The trojan, identified as Trojan.Qhost.WU, modifies the "hosts" file, a local storage for domain name / IP address mappings. The file is consulted before domain name servers and is considered authoritative

Further on, the malware creates an entry redirecting to a rogue server, so that the infected PC will show withing the browser ads from third parties instead of showing the ads served by Google.

"This is a serious situation that damages users and webmasters alike," said Attila-Mihaly Balazs, a BitDefender virus analyst. “Users are affected because the advertisements and/or the linked sites may contain malicious code, which is a very likely situation, given that they are promoted using malware in the first place. Webmasters are affected because the trojan takes away viewers and thus a possible money source from their websites.”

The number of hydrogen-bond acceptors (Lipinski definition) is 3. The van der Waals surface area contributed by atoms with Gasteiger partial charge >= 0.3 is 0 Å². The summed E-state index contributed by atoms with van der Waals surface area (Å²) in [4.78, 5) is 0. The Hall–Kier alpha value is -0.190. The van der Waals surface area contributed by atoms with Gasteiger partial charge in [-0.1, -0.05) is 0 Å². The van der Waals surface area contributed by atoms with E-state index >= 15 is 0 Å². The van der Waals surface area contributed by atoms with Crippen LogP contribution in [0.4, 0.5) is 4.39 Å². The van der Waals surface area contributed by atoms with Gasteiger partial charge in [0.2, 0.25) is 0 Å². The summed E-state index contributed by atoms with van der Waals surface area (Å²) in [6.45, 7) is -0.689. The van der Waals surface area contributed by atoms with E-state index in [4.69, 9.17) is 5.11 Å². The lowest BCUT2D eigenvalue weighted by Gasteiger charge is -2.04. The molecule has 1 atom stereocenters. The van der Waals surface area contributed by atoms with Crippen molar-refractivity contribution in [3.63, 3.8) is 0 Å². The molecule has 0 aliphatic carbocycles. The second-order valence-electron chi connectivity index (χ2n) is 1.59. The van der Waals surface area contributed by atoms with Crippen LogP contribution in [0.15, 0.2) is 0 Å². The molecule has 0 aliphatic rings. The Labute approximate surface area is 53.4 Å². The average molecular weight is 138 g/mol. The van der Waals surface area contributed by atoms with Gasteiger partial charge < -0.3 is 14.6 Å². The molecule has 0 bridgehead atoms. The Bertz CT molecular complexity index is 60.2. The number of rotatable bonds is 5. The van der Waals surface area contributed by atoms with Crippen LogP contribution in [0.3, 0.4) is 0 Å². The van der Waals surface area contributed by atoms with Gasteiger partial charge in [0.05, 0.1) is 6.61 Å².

PC users can check whether they’re infected or not by issuing the following command (from the command line or from Start -> Run): “ping -t”. The command should return the following response: “Pinging [] with 32 bytes of data”.

If the first digit is a 6, then rest assured, you are not infected. However, should the first shown digit be a 9, you can start looking for a good antivirus program.

Infected users that want to restore their hosts file are advised remove the line from it containing "".